Both the United Nations (UN) and Council of Europe have recently set out a number of principles and standards relating to restorative justice , which may provide safeguards for some of these concerns. These deal with the availability of mediation; voluntary participation; the necessity for the parties to be evenly balanced; the importance of procedural safeguards; and the question of when legal advice should be available. They form an important basis for the international movement towards resolution by consensus, and restorative justice measures in particular.

The way they are interpreted, and the influence they have had on the emerging European Union commitment to these ideas, in the form of the European Forum on Restorative Justice, is of great significance in terms both of international practice and for the future of domestic criminal justice. The offender perspective A central question within the restorative justice debate is whether cases can, or should, be diverted into restorative processes without the offender having to engage in a criminal trial.

This issue is of particular importance in the youth justice field. The UN Convention on the Rights of the child emphasises the importance of diversion away from proceedings. It also underlines the importance of reintegrating young people, and the use of detention as a last resort. Countries such as Austria, Germany, and indeed, Scotland, have carefully avoided court proceedings; and have thus sidestepped the requirements of Article 6 of the European Convention on Human Rights. It must be remembered that this Convention was not written with children in mind.

In addition, both child development theory and practical experience have shown that, in dealing with young people, flexibility and non-stigmatisation are much more important than due process. There is therefore a tension between the requirements for a fair trial and the informal measures which are likely to be more successful, with young people in particular. In the light of these principles and of international practice generally, it is difficult to understand why the government here has chosen to make referral to the youth offender panels dependent on a guilty plea in the youth court.

Unless referrals are made to YOTs following final warnings, youth offender panels will receive cases following court appearances. This places a burden on court time and places responsibility for conflict resolution in the hands of the victim and the offender at a much later stage. It also triggers the fair trial guarantees of the Human Rights Act, which are engaged as soon as court proceedings begin. It is common ground that participation in restorative justice processes must be voluntary, but there are serious questions as to how possible this is in practice, and what safeguards are needed.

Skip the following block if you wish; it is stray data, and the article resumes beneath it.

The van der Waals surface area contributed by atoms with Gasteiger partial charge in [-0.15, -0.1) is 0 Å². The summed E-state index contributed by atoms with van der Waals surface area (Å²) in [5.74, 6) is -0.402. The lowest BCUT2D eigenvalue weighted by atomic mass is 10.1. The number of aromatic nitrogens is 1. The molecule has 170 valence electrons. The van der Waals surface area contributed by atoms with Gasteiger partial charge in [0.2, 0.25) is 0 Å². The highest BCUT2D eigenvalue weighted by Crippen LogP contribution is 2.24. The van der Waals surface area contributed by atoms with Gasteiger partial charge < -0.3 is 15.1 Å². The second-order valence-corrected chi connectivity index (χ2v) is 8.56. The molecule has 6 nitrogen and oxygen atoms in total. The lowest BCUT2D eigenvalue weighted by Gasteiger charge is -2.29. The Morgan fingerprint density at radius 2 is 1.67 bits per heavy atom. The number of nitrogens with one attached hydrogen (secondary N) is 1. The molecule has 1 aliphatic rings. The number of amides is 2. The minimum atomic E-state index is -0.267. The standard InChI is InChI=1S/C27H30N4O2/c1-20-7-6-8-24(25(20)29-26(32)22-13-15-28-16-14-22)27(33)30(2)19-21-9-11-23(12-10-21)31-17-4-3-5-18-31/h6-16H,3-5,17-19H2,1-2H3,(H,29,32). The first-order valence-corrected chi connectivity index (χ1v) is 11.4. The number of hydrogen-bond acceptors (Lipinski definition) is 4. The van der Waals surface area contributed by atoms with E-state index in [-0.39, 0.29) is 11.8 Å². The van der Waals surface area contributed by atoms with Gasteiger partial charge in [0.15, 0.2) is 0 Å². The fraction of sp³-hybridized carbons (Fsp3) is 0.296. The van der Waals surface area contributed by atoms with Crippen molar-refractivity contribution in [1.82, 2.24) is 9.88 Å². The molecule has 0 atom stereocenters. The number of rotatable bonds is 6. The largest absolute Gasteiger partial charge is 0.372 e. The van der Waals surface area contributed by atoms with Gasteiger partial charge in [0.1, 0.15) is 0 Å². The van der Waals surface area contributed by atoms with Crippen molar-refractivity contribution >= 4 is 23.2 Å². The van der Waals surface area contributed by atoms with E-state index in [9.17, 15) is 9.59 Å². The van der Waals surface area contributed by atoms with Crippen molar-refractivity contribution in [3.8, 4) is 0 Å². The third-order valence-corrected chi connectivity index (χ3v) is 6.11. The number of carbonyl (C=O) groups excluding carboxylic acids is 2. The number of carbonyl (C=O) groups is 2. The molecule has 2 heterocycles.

There may be considerable pressures on an offender to participate in mediation or conferencing if the alternative is going to court and possibly getting a prison sentence. This raises the interesting puzzle of how voluntarism can have a place in a criminal justice context which is coercive. Critics of restorative justice point out that demanding or vengeful victims may increase sentences where there is pressure on offenders to agree, as there is likely to be if they are understandably want to avoid court proceedings. [need to explain what they are under pressure to agree to] .

Net widening is another potential problem. Experience shows that perpetrators of minor offences, who would previously have received a caution or conditional discharge, can end up agreeing to significant reparation and behaviour improvement packages which are disproportionate to the offences committed. Recent research shows that members of youth offender panels were concerned about disproportionality in youth offender contracts. The independence and impartiality of the mediator is also a potential problem, as it is crucial that the process is an even-handed one.

[need to explain the role that mediators in relation to panels and within the process as a whole]. This may raise questions about the role of police, who are identified both with the prosecution and with victims; and have conducted many mediation sessions in Thames Valley and other parts of the country. The question of legal representation is one that has been much discussed, not least in Scotland. When the government ratified the United Nations Convention on the Rights of the Child, it entered a reservation in respect of the lack of legal representation at Scottish children's panels, which have operated without it since 1971.

This has been challenged following the implementation of the Human Rights Act; and the Court of session's decision suggests that lack of legal representation at children's hearings could, in certain cases, amount to a breach of Article 6 of the Convention, and that panels may have the discretion to grant such representation – even though the legislation is silent on this question. This decision might lead to applications for legal representation before youth offender panels in cases where there are exceptional difficulties, such as serious emotional or intellectual problems which would leave young people at a significant disadvantage.